Wampum /Wampum/ noun
Definition: Wampum describes a very specific historical item from North American Indians that had multiple purposes and values.
These small, cylindrical beads were traditionally made from shells and were worn as decoration or used as money.
Etymology: The origin of the word itself is from the Algonquian word wampumpeag. Wap means white, umpe means string, and ag is a plural suffix. North American Indians started using this word in the 1630s, and the New England Algonquians have been using their form of the word since the 1620s. In this context, wampum is a string of white and purple beads, typically cylindrical, and they’re usually a quarter of an inch in length.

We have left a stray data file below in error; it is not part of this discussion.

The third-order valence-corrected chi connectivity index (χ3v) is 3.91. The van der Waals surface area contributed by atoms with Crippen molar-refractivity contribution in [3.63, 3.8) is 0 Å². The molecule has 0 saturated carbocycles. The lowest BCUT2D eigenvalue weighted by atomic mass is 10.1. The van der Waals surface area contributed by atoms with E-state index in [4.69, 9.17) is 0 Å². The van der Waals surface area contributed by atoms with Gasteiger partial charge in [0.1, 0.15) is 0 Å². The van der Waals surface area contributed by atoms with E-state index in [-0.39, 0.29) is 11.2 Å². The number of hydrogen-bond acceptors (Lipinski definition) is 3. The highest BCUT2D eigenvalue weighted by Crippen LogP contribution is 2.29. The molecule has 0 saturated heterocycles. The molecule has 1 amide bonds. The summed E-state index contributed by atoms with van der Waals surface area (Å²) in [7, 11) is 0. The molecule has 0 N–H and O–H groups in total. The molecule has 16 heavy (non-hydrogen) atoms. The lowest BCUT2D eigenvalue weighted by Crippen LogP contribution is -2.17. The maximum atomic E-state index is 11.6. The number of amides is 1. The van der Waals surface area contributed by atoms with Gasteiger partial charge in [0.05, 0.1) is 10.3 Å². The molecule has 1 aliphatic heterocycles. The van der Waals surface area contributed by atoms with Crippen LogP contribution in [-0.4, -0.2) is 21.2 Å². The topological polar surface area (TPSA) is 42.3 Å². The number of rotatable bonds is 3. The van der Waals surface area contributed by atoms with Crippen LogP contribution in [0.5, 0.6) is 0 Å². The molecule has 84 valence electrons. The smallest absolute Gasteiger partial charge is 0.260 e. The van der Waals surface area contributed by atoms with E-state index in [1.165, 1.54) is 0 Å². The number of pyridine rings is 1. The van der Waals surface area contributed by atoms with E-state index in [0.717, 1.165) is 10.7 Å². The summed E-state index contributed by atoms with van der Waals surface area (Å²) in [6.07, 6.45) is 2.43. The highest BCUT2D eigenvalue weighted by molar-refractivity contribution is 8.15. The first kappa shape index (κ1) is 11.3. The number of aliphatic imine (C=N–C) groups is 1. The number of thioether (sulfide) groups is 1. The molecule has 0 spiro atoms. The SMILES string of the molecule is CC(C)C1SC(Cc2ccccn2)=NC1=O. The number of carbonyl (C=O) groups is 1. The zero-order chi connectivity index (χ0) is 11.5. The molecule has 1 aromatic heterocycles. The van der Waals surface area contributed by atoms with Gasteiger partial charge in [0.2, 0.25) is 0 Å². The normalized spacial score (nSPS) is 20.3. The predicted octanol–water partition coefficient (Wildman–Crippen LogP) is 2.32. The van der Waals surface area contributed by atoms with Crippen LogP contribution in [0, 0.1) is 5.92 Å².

In a Sentence
A strand of wampum can both be used as decoration or as a currency.
Did you know that dark wampum, which is purple, is the most valuable because it’s made with a clamshell?
I think it’s amazing that wampum has such a wide variety of uses and is so beautiful aesthetically!
Wampum typically only came in two colors, white or purple.